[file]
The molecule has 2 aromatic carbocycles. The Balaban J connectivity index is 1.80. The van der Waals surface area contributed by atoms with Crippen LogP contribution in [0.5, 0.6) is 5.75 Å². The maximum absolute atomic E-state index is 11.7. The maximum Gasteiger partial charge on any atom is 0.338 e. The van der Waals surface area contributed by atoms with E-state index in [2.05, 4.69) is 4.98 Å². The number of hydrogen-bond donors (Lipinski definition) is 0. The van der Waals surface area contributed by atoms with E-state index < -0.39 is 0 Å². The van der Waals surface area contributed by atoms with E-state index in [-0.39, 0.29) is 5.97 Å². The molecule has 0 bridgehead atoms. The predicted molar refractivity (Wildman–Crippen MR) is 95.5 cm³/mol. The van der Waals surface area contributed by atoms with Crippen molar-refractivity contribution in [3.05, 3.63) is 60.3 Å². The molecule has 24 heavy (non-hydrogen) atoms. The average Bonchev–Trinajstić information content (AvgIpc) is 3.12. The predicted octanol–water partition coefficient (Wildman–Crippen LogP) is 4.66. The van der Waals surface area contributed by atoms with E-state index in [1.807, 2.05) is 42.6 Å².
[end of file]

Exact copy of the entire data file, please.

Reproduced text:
The molecule has 2 aromatic carbocycles. The Balaban J connectivity index is 1.80. The van der Waals surface area contributed by atoms with Crippen LogP contribution in [0.5, 0.6) is 5.75 Å². The maximum absolute atomic E-state index is 11.7. The maximum Gasteiger partial charge on any atom is 0.338 e. The van der Waals surface area contributed by atoms with E-state index in [2.05, 4.69) is 4.98 Å². The number of hydrogen-bond donors (Lipinski definition) is 0. The van der Waals surface area contributed by atoms with E-state index < -0.39 is 0 Å². The van der Waals surface area contributed by atoms with E-state index in [-0.39, 0.29) is 5.97 Å². The molecule has 0 bridgehead atoms. The predicted molar refractivity (Wildman–Crippen MR) is 95.5 cm³/mol. The van der Waals surface area contributed by atoms with Crippen molar-refractivity contribution in [3.05, 3.63) is 60.3 Å². The molecule has 24 heavy (non-hydrogen) atoms. The average Bonchev–Trinajstić information content (AvgIpc) is 3.12. The predicted octanol–water partition coefficient (Wildman–Crippen LogP) is 4.66. The van der Waals surface area contributed by atoms with E-state index in [1.807, 2.05) is 42.6 Å².